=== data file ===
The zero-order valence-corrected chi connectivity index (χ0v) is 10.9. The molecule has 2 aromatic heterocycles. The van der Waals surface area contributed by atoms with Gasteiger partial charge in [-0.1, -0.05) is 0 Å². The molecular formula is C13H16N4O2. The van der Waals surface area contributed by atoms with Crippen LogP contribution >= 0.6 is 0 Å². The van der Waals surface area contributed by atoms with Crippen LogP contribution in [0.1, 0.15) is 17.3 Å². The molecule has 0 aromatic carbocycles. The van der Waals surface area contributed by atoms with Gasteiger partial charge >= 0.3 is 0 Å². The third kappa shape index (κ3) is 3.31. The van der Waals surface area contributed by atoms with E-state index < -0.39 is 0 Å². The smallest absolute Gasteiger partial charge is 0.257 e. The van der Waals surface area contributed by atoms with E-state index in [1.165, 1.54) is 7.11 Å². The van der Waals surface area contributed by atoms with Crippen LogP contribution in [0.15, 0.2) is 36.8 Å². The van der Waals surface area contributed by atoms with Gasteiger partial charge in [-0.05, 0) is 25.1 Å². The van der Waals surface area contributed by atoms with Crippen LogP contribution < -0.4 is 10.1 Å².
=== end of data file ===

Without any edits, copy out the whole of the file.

The zero-order valence-corrected chi connectivity index (χ0v) is 10.9. The molecule has 2 aromatic heterocycles. The van der Waals surface area contributed by atoms with Gasteiger partial charge in [-0.1, -0.05) is 0 Å². The molecular formula is C13H16N4O2. The van der Waals surface area contributed by atoms with Crippen LogP contribution >= 0.6 is 0 Å². The van der Waals surface area contributed by atoms with Crippen LogP contribution in [0.1, 0.15) is 17.3 Å². The molecule has 0 aromatic carbocycles. The van der Waals surface area contributed by atoms with Gasteiger partial charge >= 0.3 is 0 Å². The third kappa shape index (κ3) is 3.31. The van der Waals surface area contributed by atoms with E-state index < -0.39 is 0 Å². The smallest absolute Gasteiger partial charge is 0.257 e. The van der Waals surface area contributed by atoms with E-state index in [1.165, 1.54) is 7.11 Å². The van der Waals surface area contributed by atoms with Crippen LogP contribution in [0.15, 0.2) is 36.8 Å². The van der Waals surface area contributed by atoms with Gasteiger partial charge in [-0.05, 0) is 25.1 Å². The van der Waals surface area contributed by atoms with Crippen LogP contribution < -0.4 is 10.1 Å².